Julian Boyd Injures Knee For Third (And Final) Time

The toughest thing in life is to wonder what might’ve been. It gnaws at you. Makes you wish things had gone just a little differently.

NCAA Basketball: Division I Championship-LIU Brooklyn PracticeNow LIU Brooklyn fans will be faced with that reality as the career of sixth-year forward Julian Boyd has been cut short by his third knee injury in the past year.

Boyd has worked tirelessly to try to get back onto the basketball court. All accounts had him on track to play in the NEC opener against St. Francis Brooklyn on Jan. 9, but according to an LIU release he re-injured the anterior cruciate ligament in his right knee and will be unable to play for the Blackbirds this season.

The injury effectively ends one of the more storied careers in Blackbirds history. Boyd was a three-time NEC champion. When he came to LIU from San Antonio, TX he opened up a whole new world of recruiting. The Blackbirds continue to pull solid prospects out of Texas and much of it is due to Boyd’s presence.

Boyd was an imposing presence in the NEC from the start. He was the 2008-09 NEC Rookie of the Year. But then the setbacks started. After being diagnosed with noncompaction cardiomyopathy Boyd missed the entire 2009-10 season. He redshirted during what would’ve been his sophomore season.

Boyd returned for the 2010-11 and 2011-12 seasons and both times the Blackbirds were crowned NEC champions. Boyd was even named NEC Player of the Year and NEC Tournament MVP after the 2011-12 season. It was expected that he’d put together another dominant season as a senior and lead the Blackbirds to the NEC first ever three-peat.

But fate had other plans. Boyd injured his knee just after Christmas as the Blackbirds prepared to play in Texas on Dec. 26. That injury knocked him out for the remainder of the season and Boyd had to watch from the sidelines as Jamal Olasewere, C.J. Garner and Jason Brickman lifted the Blackbirds to their third NEC tournament title in three seasons and another berth in the NCAA tournament.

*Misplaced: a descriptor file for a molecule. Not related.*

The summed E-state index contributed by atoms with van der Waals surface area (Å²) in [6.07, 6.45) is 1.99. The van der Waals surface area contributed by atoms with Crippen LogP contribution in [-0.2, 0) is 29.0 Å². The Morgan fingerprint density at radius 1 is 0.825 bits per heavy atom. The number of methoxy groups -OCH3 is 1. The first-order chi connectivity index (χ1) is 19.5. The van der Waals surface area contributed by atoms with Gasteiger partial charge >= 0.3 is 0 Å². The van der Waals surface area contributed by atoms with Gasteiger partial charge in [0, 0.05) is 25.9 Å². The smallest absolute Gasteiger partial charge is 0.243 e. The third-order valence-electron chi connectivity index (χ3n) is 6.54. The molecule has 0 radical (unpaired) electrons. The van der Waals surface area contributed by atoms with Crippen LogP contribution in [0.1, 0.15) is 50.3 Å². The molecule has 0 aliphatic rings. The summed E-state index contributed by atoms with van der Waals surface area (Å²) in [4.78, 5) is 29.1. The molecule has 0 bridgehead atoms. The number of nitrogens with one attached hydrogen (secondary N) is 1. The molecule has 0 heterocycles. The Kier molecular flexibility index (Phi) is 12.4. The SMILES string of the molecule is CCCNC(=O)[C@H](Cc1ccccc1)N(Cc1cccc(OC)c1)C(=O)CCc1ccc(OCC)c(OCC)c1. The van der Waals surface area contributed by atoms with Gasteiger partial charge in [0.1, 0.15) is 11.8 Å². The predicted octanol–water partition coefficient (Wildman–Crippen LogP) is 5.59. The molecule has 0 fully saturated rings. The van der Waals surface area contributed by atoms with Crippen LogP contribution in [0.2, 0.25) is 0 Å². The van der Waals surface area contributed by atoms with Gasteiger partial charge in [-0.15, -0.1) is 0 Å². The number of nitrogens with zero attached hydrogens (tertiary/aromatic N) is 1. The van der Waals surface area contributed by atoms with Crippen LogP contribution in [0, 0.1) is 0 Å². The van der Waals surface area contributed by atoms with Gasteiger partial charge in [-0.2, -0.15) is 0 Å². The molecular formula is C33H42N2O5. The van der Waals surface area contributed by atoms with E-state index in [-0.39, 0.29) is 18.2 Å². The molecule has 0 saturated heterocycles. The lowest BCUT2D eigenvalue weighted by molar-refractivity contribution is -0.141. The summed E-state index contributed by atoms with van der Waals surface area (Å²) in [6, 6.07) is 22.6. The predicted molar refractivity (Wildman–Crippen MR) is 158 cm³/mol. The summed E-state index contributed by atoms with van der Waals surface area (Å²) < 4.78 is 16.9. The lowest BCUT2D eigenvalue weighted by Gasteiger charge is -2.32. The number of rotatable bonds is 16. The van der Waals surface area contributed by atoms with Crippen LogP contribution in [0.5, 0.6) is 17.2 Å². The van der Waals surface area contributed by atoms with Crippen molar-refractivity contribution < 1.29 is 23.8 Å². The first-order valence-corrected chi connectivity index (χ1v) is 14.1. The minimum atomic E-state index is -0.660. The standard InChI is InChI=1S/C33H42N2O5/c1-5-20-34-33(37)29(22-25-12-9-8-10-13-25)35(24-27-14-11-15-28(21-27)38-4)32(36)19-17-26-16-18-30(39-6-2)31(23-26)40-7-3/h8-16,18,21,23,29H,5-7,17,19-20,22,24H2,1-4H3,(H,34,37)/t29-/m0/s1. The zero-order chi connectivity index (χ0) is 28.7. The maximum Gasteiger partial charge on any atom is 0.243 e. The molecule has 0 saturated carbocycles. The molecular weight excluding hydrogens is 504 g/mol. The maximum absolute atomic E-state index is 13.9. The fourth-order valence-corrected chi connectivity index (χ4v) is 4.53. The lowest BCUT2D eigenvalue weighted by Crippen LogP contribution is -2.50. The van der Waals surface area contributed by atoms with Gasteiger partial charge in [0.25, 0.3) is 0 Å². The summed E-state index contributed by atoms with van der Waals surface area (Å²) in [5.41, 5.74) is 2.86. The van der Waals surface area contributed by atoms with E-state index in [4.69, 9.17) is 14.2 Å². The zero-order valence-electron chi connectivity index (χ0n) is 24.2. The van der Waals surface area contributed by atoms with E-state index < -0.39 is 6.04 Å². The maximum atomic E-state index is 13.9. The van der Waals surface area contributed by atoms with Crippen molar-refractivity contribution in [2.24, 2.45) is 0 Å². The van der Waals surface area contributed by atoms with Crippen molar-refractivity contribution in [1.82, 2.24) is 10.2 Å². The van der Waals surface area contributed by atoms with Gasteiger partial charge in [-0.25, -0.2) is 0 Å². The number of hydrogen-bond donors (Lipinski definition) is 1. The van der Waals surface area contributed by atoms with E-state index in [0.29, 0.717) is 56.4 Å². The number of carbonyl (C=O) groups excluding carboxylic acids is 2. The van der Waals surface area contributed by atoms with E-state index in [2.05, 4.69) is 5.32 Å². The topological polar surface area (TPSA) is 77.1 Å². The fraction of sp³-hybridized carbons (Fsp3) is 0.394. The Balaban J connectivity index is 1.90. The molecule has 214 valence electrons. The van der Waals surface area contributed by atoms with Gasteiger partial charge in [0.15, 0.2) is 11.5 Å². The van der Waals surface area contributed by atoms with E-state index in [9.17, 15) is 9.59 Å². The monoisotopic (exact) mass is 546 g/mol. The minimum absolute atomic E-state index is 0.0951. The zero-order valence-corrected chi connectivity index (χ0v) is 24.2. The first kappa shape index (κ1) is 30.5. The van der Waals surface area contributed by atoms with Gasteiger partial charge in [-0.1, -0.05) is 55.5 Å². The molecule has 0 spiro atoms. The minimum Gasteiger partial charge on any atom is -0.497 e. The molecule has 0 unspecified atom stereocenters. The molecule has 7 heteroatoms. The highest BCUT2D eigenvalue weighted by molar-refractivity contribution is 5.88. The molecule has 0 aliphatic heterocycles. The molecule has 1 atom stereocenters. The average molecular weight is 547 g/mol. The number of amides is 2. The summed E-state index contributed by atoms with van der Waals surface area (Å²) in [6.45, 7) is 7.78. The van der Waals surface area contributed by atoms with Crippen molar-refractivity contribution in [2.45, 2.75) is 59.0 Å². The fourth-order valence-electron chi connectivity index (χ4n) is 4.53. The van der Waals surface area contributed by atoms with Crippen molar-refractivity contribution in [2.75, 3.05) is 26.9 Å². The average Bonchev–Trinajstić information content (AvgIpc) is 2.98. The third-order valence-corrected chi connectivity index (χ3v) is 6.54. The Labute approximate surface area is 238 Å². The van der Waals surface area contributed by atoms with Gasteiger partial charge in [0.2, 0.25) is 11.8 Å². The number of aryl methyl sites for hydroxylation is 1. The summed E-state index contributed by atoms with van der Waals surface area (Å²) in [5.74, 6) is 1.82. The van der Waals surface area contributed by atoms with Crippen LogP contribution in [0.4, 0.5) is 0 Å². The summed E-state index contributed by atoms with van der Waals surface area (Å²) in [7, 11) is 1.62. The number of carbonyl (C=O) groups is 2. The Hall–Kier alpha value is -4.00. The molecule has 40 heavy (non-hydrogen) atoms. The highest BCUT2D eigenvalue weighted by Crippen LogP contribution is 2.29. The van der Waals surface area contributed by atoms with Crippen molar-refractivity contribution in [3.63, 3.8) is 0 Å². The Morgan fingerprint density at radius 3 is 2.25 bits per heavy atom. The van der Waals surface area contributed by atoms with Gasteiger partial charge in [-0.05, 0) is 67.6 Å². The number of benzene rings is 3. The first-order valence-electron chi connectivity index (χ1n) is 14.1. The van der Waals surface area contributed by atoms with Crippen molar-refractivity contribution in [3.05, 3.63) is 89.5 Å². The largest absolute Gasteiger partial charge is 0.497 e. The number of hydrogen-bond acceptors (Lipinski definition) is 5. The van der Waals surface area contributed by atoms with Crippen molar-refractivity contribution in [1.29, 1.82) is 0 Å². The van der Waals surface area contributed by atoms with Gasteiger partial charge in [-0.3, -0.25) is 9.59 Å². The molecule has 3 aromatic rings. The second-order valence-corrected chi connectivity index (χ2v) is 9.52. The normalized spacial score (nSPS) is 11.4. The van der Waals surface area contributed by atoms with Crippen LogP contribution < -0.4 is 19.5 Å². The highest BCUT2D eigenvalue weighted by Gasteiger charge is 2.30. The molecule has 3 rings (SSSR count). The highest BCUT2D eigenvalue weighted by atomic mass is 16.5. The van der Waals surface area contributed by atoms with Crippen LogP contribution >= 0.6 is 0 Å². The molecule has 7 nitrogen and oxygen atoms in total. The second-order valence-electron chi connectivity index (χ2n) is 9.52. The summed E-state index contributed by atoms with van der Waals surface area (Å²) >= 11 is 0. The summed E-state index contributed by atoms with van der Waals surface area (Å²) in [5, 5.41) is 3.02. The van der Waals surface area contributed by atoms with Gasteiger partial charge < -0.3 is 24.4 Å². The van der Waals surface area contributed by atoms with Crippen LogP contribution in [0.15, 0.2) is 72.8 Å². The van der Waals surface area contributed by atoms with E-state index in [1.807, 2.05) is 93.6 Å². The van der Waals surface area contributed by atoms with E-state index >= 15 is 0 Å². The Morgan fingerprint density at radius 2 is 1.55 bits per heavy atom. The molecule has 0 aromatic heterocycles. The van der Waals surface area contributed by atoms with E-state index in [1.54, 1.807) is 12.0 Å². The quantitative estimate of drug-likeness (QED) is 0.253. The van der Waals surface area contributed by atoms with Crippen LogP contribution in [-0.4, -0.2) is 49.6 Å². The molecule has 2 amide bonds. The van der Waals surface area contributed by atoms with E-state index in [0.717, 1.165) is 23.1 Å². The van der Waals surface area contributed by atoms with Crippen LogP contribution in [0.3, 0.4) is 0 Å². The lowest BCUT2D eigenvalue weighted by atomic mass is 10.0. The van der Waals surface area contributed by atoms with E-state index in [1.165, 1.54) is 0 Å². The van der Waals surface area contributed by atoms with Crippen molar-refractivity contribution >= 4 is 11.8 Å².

Through it all Boyd was relentlessly positive. You could watch him shooting the basketball at pre-game shoot arounds and not know anything was even wrong. Dedicated to the weight room, Boyd’s 6’7″ frame was just as imposing as any other forward in the NEC.

It seemed unlikely when Boyd re-injured his knee in July during rehab that he’d be able to return to the Blackbirds’ lineup this season. Knees just don’t heal that quickly. But Boyd worked tirelessly and kept his rehab on schedule. He was back in practice just before the new year and while he wasn’t yet cleared there was an expectation that maybe a 70% healthy Julian Boyd might be able to play some minutes for the Blackbirds and help Jack Perri find some desperately needed front court depth.

Unfortunately it won’t happen. This knee injury means the end of Boyd’s collegiate career. In three-plus seasons Boyd scored 1,467 points and collected 843 rebounds. He finishes his career 11th on the school’s all-time scoring list. He has already achieved the pinnacle of NEC awards.

But for LIU fans there will always be those questions in the back of their minds. What could’ve been if Boyd had stayed healthy? How special could the Blackbirds have been? What could they have done?

Now they’ll never know.

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